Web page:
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This was perhaps in the offing. Kumar Sangakkara’s ban for a match didn’t really take me by surprise. After being penalized twice in five games for the same offence, the third faux pas just had to be dealt with severely. Yet, it would be too naive for us to take this slip-up as just that. Had it been the case, the mammoth fine of $140,000 would’ve undoubtedly served as a good enough deterrent. Perhaps, there is more to the story than what meets the eye.
Since it takes only four minutes to finish an over, 80 minutes should be enough to finish 20. Two strategic time outs of 2.5 minutes each should then settle the innings at around 85 minutes in total. This time span becomes lesser, if you happen to have spinners in the side, bowling at less than three minutes an over.
But what’s transpiring on the field is quite the opposite. As many as four captains have already been fined once for slow over-rate. This tells us that the estimations aren’t as clear-cut as they sound, at least not in this format. While T20 runs at its own rapid pace, there’s always the danger of a captain going with the flow. But if the captain allows that to happen, the team is doomed. He needs to break the momentum at regular intervals to ensure that the opposition doesn’t run away with the game. And that’s where the problem starts.
Most bowlers take a few extra minutes at the start of a spell, to warm-up, get the run-up and think right, which they make up for in the following overs. Unlike 50-over cricket, where bowlers get to bowl longer spells, in T20, bowling changes are introduced after every couple of overs, which in turn is not always easy on them. While most bowlers mark their run-ups in advance, it’s only natural to be 100% sure every time they start a new spell. Because one no-ball followed by a free-hit can change the complexion of the game. Also, most teams have at least three-four quick bowlers who take a lot more time than the spinners. In ODIs, longer spells from spinners make up for the extra time consumed by the quick bowlers, but four-over spells in T20 are not enough.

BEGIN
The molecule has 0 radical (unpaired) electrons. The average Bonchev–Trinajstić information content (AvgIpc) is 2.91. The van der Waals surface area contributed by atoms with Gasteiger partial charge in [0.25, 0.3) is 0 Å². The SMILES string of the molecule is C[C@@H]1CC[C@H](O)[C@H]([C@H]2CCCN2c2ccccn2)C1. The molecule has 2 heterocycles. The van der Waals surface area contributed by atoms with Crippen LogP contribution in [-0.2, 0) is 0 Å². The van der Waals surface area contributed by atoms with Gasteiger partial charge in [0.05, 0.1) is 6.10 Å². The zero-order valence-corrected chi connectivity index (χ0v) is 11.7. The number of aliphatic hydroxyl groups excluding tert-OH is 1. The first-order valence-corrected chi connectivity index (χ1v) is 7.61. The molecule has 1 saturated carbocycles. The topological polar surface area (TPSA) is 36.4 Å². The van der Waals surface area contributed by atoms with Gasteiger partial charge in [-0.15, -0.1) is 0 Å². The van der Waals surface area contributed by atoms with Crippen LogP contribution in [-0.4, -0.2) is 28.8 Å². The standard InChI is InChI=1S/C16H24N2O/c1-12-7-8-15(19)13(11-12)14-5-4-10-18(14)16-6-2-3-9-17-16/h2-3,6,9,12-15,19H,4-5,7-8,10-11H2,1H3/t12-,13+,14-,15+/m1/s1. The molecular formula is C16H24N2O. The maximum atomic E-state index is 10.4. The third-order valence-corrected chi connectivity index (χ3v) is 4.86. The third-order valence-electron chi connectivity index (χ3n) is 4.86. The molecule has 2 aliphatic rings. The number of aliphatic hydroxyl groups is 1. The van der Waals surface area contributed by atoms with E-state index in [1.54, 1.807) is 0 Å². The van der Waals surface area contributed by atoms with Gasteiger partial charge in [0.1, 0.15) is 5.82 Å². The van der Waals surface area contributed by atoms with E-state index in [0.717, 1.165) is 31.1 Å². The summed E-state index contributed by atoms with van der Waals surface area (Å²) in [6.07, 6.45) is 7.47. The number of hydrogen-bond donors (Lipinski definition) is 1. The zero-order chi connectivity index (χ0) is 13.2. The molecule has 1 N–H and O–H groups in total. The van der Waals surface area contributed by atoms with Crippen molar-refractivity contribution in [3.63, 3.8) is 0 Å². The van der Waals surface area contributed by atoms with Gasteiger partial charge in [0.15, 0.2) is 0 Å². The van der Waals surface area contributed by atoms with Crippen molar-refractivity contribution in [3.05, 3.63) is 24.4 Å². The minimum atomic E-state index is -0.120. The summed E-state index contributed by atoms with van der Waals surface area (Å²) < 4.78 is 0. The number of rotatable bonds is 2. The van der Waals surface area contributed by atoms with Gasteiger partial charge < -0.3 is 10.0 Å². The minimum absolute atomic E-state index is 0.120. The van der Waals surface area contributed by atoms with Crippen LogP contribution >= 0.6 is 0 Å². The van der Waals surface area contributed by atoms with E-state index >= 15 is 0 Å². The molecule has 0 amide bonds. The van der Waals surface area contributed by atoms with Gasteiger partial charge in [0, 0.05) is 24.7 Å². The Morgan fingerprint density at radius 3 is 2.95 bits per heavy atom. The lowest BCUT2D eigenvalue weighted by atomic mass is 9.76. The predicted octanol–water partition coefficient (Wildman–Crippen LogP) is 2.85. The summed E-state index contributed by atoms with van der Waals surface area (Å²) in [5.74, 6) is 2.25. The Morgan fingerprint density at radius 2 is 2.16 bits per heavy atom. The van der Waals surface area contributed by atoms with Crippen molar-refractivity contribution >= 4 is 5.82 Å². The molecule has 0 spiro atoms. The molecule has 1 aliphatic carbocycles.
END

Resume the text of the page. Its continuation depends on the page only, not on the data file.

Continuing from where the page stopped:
To add to a captain’s woes, the noise in the stadium makes it almost impossible for him to convey messages to his out-fielders. But you can also not have the fielders in the right place. Hence, the field change too consumes another couple of crucial minutes. I won’t be surprised if Sangakkara has had a quiet word with the DJ in Mohali to avoid further penalties. Slow over-rate might have an explanation or two; unfortunately it doesn’t have any real solution, except of course running between the overs and even the deliveries.
While a fine is perhaps the only way to book the guilty, the flip side of it baffles me. The third offence not only led to Sangakkara's ban but also another whopping fine of $250,000. Sangakkara might not have a problem in paying $110k ($20k for the first offence and $40k & $50k for the other two), others in the team, especially the local Indian recruits are sure to feel the pinch shelling out $30,000 each. Some of them are earning no more than a few lakhs for the entire tournament and if they happened to be fined twice, they may take home nothing. One more offence and these players will have to pay from their pockets to play in the IPL. Most franchisees would happily pay the fine, but it’s only a gesture. Since they are not forced to pay, one cannot really hold it against them if they decide otherwise.
© ESPN Sports Media Ltd.
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Aakash Chopra is the 245th Indian to represent India in Test cricket. A batsman in the traditional mould, he played 10 Tests for India in 2003-04, and has played over 120 first-class matches. He currently plays for Delhi in the Ranji Trophy; his book Beyond the Blues was an account of the 2007-08 season. Chopra made a formidable opening combination with Virender Sehwag, which was believed to be one of the reasons for India's success in Australia and Pakistan in 2003-04. He is considered one of the best close-in fielders India has produced after Eknath Solkar.